Atopic Dermatitis in Infancy Associated With S Aureus Colonization

Scanning electron micrograph of Staphylococcus aureus
Scanning electron micrograph of Staphylococcus aureus
Atopic dermatitis is the most common skin disease in children and occurs within the first year of life in 60% of cases.

Cutaneous colonization by Staphylococcus aureus in infancy plays an active role in the development of atopic dermatitis (AD), according to the results of a prospective birth cohort study published in the Journal of Investigative Dermatology.

The study enrolled 149 white infants with and without a family history of atopy between July 2010 and November 2012. Study participants were divided into 2 groups: high-risk (infants with ≥1 first-degree relative with atopy) and low-risk (infants with no family history of atopy). Culture-based analysis was performed via axillary and antecubital fossa skin swabs collected at birth and at 7 time points over the infants’ first 2 years of life.

Of the 149 children assessed, 36 developed AD at a mean age of 9.4 months (range,
10 to 24 months), with a mean SCORAD (SCORing Atopic Dermatitis) index of 20.1 (range, 8.0-35.5). In 56% (20 of 36) of the infants who developed AD, the disease presentation was prior to 6 months of age.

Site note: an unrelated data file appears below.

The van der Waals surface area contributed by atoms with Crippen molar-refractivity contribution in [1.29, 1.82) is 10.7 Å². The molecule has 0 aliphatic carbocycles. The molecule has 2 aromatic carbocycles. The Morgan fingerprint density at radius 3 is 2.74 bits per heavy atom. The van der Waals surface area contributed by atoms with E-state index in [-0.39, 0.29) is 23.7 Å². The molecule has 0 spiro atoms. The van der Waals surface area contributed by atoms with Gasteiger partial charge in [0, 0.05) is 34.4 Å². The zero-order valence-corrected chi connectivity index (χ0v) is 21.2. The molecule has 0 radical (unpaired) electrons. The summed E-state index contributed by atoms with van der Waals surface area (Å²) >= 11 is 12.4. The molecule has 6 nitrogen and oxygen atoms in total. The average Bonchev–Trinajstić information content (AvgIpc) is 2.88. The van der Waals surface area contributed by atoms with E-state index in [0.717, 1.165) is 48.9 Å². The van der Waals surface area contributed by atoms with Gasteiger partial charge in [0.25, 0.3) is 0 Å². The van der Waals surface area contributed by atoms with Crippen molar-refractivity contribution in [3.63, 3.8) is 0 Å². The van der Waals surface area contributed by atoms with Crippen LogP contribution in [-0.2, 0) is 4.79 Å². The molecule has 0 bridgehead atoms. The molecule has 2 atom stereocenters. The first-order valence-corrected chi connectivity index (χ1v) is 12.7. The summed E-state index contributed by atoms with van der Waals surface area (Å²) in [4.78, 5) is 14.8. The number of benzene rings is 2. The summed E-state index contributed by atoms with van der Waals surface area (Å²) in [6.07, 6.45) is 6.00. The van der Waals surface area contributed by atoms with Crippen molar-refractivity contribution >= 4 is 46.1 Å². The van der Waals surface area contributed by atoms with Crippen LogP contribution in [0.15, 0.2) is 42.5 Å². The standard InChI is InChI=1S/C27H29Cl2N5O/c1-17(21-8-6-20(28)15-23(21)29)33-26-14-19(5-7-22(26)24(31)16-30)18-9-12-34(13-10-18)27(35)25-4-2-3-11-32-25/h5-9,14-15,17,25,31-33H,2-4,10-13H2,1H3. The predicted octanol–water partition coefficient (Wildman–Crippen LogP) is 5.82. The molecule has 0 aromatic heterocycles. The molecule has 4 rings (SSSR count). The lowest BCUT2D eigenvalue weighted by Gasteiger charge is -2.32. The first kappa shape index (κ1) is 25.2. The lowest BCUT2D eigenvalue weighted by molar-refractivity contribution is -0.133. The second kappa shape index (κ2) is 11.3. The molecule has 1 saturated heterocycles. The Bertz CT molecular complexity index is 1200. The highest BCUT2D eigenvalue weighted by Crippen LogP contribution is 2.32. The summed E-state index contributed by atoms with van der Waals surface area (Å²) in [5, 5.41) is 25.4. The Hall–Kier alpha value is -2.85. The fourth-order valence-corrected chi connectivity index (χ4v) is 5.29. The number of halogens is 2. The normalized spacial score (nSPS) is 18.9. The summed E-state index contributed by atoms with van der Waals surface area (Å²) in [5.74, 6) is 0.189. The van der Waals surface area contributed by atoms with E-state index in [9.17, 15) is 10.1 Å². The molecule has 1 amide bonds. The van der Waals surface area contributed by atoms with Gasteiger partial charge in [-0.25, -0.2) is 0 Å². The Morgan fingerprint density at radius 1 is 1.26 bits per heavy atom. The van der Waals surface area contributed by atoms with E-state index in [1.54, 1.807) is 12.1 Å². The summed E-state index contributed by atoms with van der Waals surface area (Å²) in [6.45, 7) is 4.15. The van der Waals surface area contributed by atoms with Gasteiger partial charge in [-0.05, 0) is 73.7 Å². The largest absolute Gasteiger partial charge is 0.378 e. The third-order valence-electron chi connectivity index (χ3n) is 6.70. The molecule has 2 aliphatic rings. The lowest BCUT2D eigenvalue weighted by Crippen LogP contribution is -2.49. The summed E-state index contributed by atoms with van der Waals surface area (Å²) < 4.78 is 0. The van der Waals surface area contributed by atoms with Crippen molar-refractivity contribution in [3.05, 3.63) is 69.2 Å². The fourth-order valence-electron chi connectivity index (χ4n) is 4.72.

Cumulative AD incidence during the first 2 years of life was 2.6 times as high in the high-risk vs low-risk arms (31% vs 12%, respectively), with the disease presenting more often in winter than in summer (36% vs 14%, respectively). Although AD risk was about 1.7 times as high in boys as in girls, no association was observed between season of birth and AD risk.

At 3 months of age, S aureus was more prevalent on the skin of infants who developed AD later in life. Compared with age-matched controls, the prevalence of AD was increased on the skin of infants at the time of AD onset, as well as at 2 months prior to disease onset. In addition, at the onset of AD, infants who tested positive for S aureus were younger than their uncolonized counterparts.

The researchers concluded that specific changes in early-life skin colonization by S aureus may contribute to the development of AD in infancy.

Related Articles


Meylan P, Lang C, Mermoud S, et al. Skin colonization by Staphylococcus aureus precedes the clinical diagnosis of atopic dermatitis in infancy [published online August 22, 2017]. J Invest Dermatol. doi: 10.1016/j.jid.2017.07.834